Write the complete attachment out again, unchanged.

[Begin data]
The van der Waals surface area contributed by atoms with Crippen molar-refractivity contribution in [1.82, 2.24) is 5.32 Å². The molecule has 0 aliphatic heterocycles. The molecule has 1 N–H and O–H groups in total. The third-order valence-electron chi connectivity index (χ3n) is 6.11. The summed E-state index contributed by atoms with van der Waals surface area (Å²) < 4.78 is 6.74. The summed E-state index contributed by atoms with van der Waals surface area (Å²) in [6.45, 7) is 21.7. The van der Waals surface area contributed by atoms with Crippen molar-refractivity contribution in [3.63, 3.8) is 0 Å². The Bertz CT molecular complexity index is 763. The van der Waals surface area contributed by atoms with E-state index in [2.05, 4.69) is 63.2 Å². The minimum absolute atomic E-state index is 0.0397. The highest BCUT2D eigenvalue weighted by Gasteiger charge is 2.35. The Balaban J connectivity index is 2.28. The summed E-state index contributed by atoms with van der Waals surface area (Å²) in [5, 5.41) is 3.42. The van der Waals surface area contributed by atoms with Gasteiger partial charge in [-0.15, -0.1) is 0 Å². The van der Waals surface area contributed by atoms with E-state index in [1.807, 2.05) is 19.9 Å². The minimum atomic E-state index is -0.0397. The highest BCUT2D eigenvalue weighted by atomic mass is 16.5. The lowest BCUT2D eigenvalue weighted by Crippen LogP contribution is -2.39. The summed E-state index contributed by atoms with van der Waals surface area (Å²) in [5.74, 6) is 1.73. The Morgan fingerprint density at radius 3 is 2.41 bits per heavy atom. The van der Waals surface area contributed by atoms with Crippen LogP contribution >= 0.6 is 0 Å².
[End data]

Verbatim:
The van der Waals surface area contributed by atoms with Crippen molar-refractivity contribution in [1.82, 2.24) is 5.32 Å². The molecule has 0 aliphatic heterocycles. The molecule has 1 N–H and O–H groups in total. The third-order valence-electron chi connectivity index (χ3n) is 6.11. The summed E-state index contributed by atoms with van der Waals surface area (Å²) < 4.78 is 6.74. The summed E-state index contributed by atoms with van der Waals surface area (Å²) in [6.45, 7) is 21.7. The van der Waals surface area contributed by atoms with Crippen molar-refractivity contribution in [3.63, 3.8) is 0 Å². The Bertz CT molecular complexity index is 763. The van der Waals surface area contributed by atoms with E-state index in [2.05, 4.69) is 63.2 Å². The minimum absolute atomic E-state index is 0.0397. The highest BCUT2D eigenvalue weighted by Gasteiger charge is 2.35. The Balaban J connectivity index is 2.28. The summed E-state index contributed by atoms with van der Waals surface area (Å²) in [5, 5.41) is 3.42. The van der Waals surface area contributed by atoms with Gasteiger partial charge in [-0.15, -0.1) is 0 Å². The van der Waals surface area contributed by atoms with E-state index in [1.807, 2.05) is 19.9 Å². The minimum atomic E-state index is -0.0397. The highest BCUT2D eigenvalue weighted by atomic mass is 16.5. The lowest BCUT2D eigenvalue weighted by Crippen LogP contribution is -2.39. The summed E-state index contributed by atoms with van der Waals surface area (Å²) in [5.74, 6) is 1.73. The Morgan fingerprint density at radius 3 is 2.41 bits per heavy atom. The van der Waals surface area contributed by atoms with Crippen LogP contribution >= 0.6 is 0 Å².